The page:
Which is worse: experiencing a cloud outage or waiting to experience a cloud outage?
Last month, Azure storage services went down and caused customers in the U.S., Europe, and parts of Asia to suffer. As Gigaom’s Barb Darrow reported, several Azure users were not happy. Of course, a status page let users determine what exactly was going on, but Azure’s it reported that everything was hunky-dory. Clearly that was not the case.
Notice that the other public-cloud providers, namely AWS and Google, did not toss stones at Microsoft. Why? They could be next. Indeed, a power outage at an AWS data center in California brought down services for customers on Memorial Day. And don’t forget about Christmas Eve two years ago, when Netflix customers tried to watch their favorite holiday movie only to have their hopes crushed when the streaming service was brought down by an AWS employee error that affected the company’s U.S.-East region. I was a victim of that outage, unable to get my “Santa’s Buddies” fix on Christmas Eve.
More recently, according to Gigaom’s Barb Darrow:
Amazon Web Services’ Content Delivery Network (CDN) experienced some glitches on Thanksgiving Eve, according to various reports all citing the AWS status page. According to that page, users experienced “elevated error rates when making DNS queries for CloudFront distributions: between 4:12 p.m. and 6:02 p.m. PST” on Wednesday, November 26.
So, what does this all mean? Pretty much nothing at this point.
In looking at the one-year status page at Cloud Harmony/Cloud Square, things seem pretty good. While there are some bad outage records, most report more than 99.90 percent uptime (for computing clouds). The larger cloud providers, including AWS, Google, and Microsoft, have experienced some outages in some regions but stay right up near 100 percent uptime, for the most part. There are just a few exceptions here: the outages experienced last month, a few bad apples listed near the end of the report, and those that do not get much traction as public-cloud providers.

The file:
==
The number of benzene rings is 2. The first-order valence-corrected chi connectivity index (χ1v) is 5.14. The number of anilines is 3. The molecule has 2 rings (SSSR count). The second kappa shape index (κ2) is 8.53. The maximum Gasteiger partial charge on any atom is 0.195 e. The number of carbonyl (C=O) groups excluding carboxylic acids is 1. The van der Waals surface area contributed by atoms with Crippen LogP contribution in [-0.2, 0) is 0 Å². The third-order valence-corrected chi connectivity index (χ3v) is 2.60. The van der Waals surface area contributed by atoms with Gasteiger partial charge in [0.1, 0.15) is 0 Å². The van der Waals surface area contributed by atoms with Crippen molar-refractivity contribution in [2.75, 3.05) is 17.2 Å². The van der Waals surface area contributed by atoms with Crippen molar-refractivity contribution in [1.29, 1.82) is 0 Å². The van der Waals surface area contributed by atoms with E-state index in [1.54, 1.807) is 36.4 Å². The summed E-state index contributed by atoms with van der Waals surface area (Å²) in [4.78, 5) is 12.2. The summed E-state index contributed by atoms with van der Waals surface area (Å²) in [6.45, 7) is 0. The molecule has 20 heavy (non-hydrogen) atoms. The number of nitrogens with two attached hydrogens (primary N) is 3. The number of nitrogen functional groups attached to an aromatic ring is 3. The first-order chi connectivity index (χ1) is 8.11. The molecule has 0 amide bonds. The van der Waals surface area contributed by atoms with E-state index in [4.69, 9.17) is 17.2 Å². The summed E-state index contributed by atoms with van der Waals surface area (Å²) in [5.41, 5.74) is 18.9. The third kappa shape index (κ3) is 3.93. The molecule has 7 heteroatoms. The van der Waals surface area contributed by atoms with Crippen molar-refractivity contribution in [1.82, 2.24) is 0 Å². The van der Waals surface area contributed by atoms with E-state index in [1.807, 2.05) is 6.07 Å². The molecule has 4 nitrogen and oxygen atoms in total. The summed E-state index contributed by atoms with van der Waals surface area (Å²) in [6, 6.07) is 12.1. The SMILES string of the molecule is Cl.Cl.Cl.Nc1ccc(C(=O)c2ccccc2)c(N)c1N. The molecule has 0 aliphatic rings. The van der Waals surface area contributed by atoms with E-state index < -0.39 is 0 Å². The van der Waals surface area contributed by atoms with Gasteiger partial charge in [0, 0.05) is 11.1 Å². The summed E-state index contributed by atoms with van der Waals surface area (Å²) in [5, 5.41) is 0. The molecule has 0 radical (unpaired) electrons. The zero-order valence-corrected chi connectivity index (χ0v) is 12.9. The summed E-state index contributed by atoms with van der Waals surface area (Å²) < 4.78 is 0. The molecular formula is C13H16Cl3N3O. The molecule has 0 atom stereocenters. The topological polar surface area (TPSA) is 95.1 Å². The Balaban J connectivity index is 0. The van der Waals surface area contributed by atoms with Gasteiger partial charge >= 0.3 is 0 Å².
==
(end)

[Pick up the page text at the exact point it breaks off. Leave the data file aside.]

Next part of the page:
There will always be outages. Cloud providers can improve their best practices but they can’t change the laws of physics. Networks will fail, backup power units won’t kick on, and hundreds of other situations can go wrong in a cloud data center. However, that does not seem to translate into much of an impact in service to the enterprise in the larger picture.
When it comes to reliability of cloud services, the real metrics to consider will compare internal enterprise systems to cloud services. If internal enterprise systems normally experience a certain number of outages, most cloud providers will find they can do better, though the core reason that many enterprises push back on public cloud-based systems is a fear of outages and downtime.
Statistics often lead us to the reality of the “cloud versus traditional systems” comparison. Indeed, there are an average of three “business-interruption events” for most enterprises per year. The cost is around $110,000 per hour while the outage is occurring, with an average of five hours per interruption. That’s about $1.65 million per year in enterprise outage costs, and those are in the IT shops that are well managed.
Now, consider what you would have experienced in the cloud over the past year. According to Cloud Harmony and my own experiences, the likelihood is that you won’t experience a public cloud outage at all. If you do, it’s likely to be very short in duration, and hopefully they won’t do what Microsoft did, and instead make sure you get a heads up.